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Elder abuse: A growing epidemic

OBSERVER Photo by Jo Ward Nicole Parshall, staff attorney for the Center for Elder Law & Justice.

Elder abuse is becoming a growing epidemic in society and the people at the Center for Elder Law & Justice understand this better than anyone.

The Center for Elder Law & Justice is a free provider of civil legal services, primarily for people 60 and older, dealing specifically with issues such as landlord/tenant problems; foreclosures; medicaid, medicare and private insurance denial of services; consumer protection; health care proxys and powers of attorney.

About a year ago, the Center for Elder Law, the Chautauqua County Court System and the New York State Unified Court System applied for a federal grant through the Administration of Community Living, a subset of the Department of Health and Human Services. With this funding, the Elder Advocacy Program, a pilot project, was started. The program helps train groups, individuals and anyone who wants to listen on how to spot abuse.

Outlined by the program, abuse can include physical, emotional, psychological, sexual, neglect and financial exploitation. Financial crimes, are by far the most common and the most unrecognized according to Licensed Master Social Worker Kayleah Feser, who works for the Center.

“Elder abuse in general is an incredibly underreported crime,” Feser shared. “One in 24 cases are ever reported. When it comes to financial it’s estimated that only one in 44 cases is identified.”

According to her, financial, can come in two forms, scams by a criminal organization or trusted individuals; allegedly 90% of elder abuse is perpetrated by a trusted individual of the survivor, such as a care giver, an adult child or grandchild.

“We’ve been finding that the opiate epidemic is going hand-in-hand with these cases,” Feser added. “Where there’s grandchildren or children that are either stealing money to get their needs met or taking their pain medications from them and replacing them with placebos. That is happening way too much.”

How the program works is that representatives from the Center go into the courts and train people on how to identify elder abuse in situations where an older adult is being exploited by someone who should be helping them.

“When we started this program, we went out and we trained all the courts in the county, from supreme on down, eventually we expanded the program and began training throughout the county in places such as police and fire departments,” Nicole Parshall, a staff attorney for the Center explained. “We’re a single point of entry for elder abuse cases. We’re going out and training whomever will hear us speak, to identify if they know anyone, if you suspect elder abuse, refer them to us, which eventually lets us act as a single point of entry to conduct a global assessment of that person’s full scope of needs.”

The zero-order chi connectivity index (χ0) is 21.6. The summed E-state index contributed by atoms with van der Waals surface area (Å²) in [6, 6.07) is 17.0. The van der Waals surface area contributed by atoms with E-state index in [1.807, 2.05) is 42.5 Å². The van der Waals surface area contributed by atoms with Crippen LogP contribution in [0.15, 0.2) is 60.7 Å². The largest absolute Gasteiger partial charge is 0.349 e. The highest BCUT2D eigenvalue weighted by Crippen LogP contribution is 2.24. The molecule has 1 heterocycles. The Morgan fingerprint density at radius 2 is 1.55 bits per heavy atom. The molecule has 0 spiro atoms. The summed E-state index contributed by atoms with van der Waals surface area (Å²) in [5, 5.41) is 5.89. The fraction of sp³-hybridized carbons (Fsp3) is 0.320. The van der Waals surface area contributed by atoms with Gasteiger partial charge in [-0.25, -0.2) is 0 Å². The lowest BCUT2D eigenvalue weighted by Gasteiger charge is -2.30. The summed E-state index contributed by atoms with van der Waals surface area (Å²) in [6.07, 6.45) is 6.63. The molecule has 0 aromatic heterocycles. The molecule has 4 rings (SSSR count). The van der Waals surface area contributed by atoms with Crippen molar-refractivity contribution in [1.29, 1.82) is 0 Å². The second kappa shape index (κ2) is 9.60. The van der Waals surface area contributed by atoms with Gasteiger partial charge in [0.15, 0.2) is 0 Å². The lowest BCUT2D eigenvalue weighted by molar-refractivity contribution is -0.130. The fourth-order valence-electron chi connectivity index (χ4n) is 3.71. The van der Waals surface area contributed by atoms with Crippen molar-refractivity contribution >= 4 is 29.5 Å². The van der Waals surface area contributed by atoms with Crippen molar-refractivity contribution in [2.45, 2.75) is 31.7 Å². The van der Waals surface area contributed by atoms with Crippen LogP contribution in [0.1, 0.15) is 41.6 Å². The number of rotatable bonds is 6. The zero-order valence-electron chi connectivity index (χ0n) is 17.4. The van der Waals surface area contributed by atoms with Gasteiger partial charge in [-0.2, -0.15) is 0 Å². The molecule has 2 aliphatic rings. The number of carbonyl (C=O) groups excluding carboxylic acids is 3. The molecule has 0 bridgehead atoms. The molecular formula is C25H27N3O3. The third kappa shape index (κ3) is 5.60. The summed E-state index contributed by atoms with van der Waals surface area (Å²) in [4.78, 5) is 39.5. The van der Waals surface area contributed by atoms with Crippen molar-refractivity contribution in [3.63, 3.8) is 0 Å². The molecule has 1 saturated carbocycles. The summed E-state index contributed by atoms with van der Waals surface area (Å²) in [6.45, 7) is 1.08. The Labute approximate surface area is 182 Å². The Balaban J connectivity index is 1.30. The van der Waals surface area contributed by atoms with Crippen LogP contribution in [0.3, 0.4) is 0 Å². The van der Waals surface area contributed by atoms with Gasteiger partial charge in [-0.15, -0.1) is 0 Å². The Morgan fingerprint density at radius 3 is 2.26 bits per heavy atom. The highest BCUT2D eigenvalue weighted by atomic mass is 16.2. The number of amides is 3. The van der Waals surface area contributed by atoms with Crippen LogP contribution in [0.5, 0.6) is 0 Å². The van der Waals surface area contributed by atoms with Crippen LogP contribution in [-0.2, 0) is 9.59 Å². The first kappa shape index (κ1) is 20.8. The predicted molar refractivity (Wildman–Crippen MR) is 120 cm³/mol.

When asked of the difference between adult protective services and the Elder Abuse Advocacy Program, Parshall stated that the APS scope is much more limited, that their priorities are making sure that the individual is safe; after that, their mandate ends. Elder Law can go deeper and they work closely together with APS to see that an individual is treated correctly.

The referral criteria to them is any older adult in Chautauqua County who is a survivor or suspected of being a survivor of elder abuse. They get referrals from survivors themselves, family members, adult protective services, law enforcement, district attorney’s office, courts, office of the aging, Salvation Army and other centers, just to name a few. According to Parshall, in the three years before they started this program, the organization had received a total of 12 elder abuse referrals over those three years. Since the start of this program in July of 2018, they’ve opened 37 cases, with an additional 20 cases that were referred, but not opened for various reasons, like the person may have not wanted help.

In addition to this training program, the grant has also helped to fund all the courts with wheel chairs, hearing aids, document magnifiers and needed travel funds to help people get to and from court if need be.

“The demographics are changing,” Feser stated. “Worldwide, it’s expected that by 2050, one out of five people will be over the age of 60, and that will be the first time in recorded history that age bracket is a higher amount of people than birth to 18. Our systems and structures are not built for that population. So we need programs like this and collaboration and working together to be prepared for that silver tsunami.”

Here in Chautauqua County there is a higher percentage of older adults according to Feser. Almost 20% of the residents here are aged 65 or older and that’s compared to a 15% statewide average. She went on to add that there has been a mass exodus of younger people in Chautauqua county, according to her, there aren’t the caregivers or the professional staff that’s needed to really do all this.

“It’s a community effort,” Parshall added. “We all need to check on our neighbors, check on our older relatives, to make sure this isn’t happening and people are getting the help that they need and deserve.”

To report suspected abuse, call Chautauqua County Protective Services in Dunkirk at 363-4447, Jamestown at 661-7447 or Mayville at 753-4447. For general information on services, call Chautauqua County Offices for the Aging in Dunkirk at 363-3865, Jamestown at 661-8940 and Mayville at 753-4471. For legal assistance from the Center for Elder Law & Justice call 261-3275.

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